If you notice that you have a slow connection, there might be several culprits causing the slowdown. It’s likely an audio or video streaming service in the background. A video conferencing tool, like Google Meet, uses both upload and download speed. When someone speaks or sends you something it is using download speed but when you talk it takes upload speed to transmit it.

That’s a lot of bandwidth, so if you are also streaming a music or video site — even a social media platform like Facebook, it can reduce your speed and cause your video to lag. By closing those open windows, you should get back up to speed!

Sharing Your Screen

There are times when you will want to share your screens with the participants on a video call. Maybe you need to show them a web page or Google Doc. In the lower right-hand corner, you’ll see an option to present your screen. Click on this and choose between your screen or a window. You might have two screens, so you’ll need to choose which one to share.

Hanging Up When You’re Done!

Once you have finished your Hangout, you can easily hang up. Select the red telephone icon at the bottom of your screen to end your session or simply exit the window. You don’t want to risk keeping the audio or video running, especially if you are using this version for work.

Set up a Meet Video Conference

When Google separated Hangouts into Meet and Chat at the enterprise level, Meet became synonymous with a video conference. With Meet, you can schedule a meeting through Google Calendar, share the link or even provide a phone number to connect.

1. Creating a Calendar Invite
In Google calendar select a time. Once you click on it, a pop-up will open. Choose to add conferencing and then Hangouts Meet to make the button appear. It doesn’t immediately give you a phone number. You must save the event first and then go back in to retrieve the dial-in number.

2. Joining a Call
Everyone who receives the invite can join a Meet since there is a web link and phone number that can be shared. For example, even if I set up the meeting, I don’t have to be present for my colleagues to join. This also allows for people outside of your enterprise domain to participate — as long as they have the link or call-in number and as long as their domain allows them to access Google tools. When they join the Meet, you will have to approve their access.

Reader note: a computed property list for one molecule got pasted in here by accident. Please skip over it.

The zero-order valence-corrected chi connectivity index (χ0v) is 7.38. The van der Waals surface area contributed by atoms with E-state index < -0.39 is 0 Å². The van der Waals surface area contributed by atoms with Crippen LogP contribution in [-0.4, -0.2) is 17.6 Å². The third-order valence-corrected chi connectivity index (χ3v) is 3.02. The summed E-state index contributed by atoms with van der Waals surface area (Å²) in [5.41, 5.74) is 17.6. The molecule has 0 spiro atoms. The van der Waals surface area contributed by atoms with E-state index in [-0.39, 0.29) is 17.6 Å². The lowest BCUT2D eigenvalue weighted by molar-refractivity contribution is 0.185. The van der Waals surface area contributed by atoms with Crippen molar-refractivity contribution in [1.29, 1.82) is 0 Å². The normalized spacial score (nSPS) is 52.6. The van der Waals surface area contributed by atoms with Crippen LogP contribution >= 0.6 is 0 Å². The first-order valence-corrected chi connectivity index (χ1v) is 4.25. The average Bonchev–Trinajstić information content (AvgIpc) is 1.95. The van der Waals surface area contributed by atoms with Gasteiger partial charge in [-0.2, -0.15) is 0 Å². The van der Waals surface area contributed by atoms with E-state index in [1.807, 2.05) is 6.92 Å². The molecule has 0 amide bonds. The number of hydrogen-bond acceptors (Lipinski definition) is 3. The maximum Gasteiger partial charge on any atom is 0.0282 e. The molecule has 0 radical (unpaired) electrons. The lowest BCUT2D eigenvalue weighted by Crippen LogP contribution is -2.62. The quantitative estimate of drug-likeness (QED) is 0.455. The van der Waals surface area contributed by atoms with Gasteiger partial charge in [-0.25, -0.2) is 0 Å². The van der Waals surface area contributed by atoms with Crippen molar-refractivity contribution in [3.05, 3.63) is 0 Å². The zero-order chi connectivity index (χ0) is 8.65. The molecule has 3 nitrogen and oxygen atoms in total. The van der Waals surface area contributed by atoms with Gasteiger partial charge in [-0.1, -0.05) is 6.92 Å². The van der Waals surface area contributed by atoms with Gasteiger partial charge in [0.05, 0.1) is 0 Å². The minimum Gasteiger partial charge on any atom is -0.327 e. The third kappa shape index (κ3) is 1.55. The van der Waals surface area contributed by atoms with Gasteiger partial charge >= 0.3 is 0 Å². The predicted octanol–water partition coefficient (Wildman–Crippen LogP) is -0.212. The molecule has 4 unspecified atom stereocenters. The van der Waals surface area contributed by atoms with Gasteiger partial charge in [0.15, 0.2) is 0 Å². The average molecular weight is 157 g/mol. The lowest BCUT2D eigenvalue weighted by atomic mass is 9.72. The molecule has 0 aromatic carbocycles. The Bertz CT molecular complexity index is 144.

3. Preparing for the Call
Before the Meet begins, if your camera is on, you will have the opportunity to see yourself on screen as you will appear to your colleagues. This is your chance to check your appearance and background. You can turn your camera off if you don’t like what you see. Only your profile picture will be visible now.

Muting yourself is also an option here. If you use different video conferencing tools throughout the day, you may want to double-check your audio. You also have the option to use your phone when dialing in and this may provide better audio.

A final option to consider before joining the Meet is turning on the closed captions. This is not only useful if you are hearing impaired but also if you are working from a loud cafe and the background noise is distracting. This feature allows you to read along with the Meet.

4. Dialing In
Using a dial-in number is another way for participants to join a meeting. You can copy the number in the calendar invite and share it. Click on the meeting details on the lower left side of your screen to access this. This pop-up screen also gives you access to any attachments that you might need to review during the meeting.

5. Adding Someone In
What if you need to add someone into the meeting once it has already started? Click on the people icon in the upper right of your screen. This will open a box with the option to add people. By selecting this, you can choose from calling someone or inviting them by their name or email address.